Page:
When she married my great-grandfather Cato Fox, in 1886, she was known as Willina Shropshire. I have reason to believe she was also called Lina during these early years. She was thirteen years old, married to a man born in slavery who was pushing thirty years old. I do not know the particulars of this marriage nor the dynamics of how they came together, but it is
likely that they met through her uncle, Mitchell Ingguls, who boarded
with the Fox family as early as 1870. Documentation says Ingguls was
her uncle but family lore says he was her brother. It could be that she was always called Maggie, too? That's what we call my mother, Margaret, a granddaughter named after her. After all, Maggie is short for Margaret, but there is no early documentation before 1900 citing that name. It isn't until around 1920 that the name Margaret appears in the family records. Such is part of her enigma.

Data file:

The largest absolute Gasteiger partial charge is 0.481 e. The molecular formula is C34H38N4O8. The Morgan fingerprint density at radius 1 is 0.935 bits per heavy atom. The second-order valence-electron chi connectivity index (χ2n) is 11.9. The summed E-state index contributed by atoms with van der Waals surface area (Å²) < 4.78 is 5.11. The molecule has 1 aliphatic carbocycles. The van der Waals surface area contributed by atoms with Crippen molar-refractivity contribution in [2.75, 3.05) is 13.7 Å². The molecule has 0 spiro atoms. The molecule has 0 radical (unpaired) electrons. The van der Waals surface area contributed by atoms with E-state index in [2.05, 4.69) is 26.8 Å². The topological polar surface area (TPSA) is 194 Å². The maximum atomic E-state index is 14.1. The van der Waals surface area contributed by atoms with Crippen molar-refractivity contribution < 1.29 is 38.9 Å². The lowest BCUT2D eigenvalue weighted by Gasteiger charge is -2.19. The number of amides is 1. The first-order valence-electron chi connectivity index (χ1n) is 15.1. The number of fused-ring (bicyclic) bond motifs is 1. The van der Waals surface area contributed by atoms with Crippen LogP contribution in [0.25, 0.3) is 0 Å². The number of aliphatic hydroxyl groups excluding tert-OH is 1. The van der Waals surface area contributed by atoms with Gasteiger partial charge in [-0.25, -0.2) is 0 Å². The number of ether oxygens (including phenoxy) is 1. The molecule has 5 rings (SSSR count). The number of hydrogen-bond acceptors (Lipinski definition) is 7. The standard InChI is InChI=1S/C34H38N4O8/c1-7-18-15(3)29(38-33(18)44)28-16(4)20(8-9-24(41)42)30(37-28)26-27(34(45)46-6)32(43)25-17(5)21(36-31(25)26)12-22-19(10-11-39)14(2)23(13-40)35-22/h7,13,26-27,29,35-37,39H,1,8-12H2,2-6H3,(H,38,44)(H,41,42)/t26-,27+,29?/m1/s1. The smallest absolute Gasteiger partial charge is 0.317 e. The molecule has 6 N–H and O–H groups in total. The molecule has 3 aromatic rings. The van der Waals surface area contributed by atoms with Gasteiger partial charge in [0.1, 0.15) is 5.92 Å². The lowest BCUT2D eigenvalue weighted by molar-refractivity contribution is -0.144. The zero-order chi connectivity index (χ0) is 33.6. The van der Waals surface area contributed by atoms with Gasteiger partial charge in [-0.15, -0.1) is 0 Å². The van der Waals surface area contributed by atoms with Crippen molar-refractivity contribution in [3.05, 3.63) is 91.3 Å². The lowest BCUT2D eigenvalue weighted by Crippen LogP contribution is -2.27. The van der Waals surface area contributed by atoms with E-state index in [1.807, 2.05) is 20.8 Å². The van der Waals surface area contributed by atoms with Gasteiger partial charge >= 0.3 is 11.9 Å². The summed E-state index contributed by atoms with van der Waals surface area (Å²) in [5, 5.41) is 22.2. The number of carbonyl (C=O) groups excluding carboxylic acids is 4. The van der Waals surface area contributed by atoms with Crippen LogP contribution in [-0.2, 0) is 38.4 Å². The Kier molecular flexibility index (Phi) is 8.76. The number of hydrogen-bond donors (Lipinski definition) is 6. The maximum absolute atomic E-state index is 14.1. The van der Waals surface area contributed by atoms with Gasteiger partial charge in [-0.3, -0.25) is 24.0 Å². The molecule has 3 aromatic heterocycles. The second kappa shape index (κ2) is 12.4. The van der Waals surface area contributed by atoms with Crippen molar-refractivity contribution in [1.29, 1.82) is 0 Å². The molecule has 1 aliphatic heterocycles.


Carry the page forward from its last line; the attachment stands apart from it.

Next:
The marriage to Cato is rumored to have been full of strife and not a very happy one, and tales of their domestic woes have been passed down in the family. Mitchell Ingguls eventually married Cato's sister, Ellen, and thus began generations of double-cousins and connections that last until this day. At the dawn of the new century, they all packed up and moved to the Northern Kentucky-Greater Cincinnati area with hopes for better opportunities and a more modern lifestyle. Cato wasn't so successful. The Newport steel mills weren't hiring any black men at the time, and certainly not any his age and with nothing but farm (and card shark) skills to their credit. On the other hand, Maggie, looking white and armed with certain domestic talents, an entrepreneurial spirit, and still attractive in mid-age, was better able to get in where she fit in. I'm sure she was proud of herself when she snagged an honorable mention in Wendell P. Dabney's eponymous Cincinnati's Colored Citizen's (1926) in Section IX under the heading, Prominent Property Owners.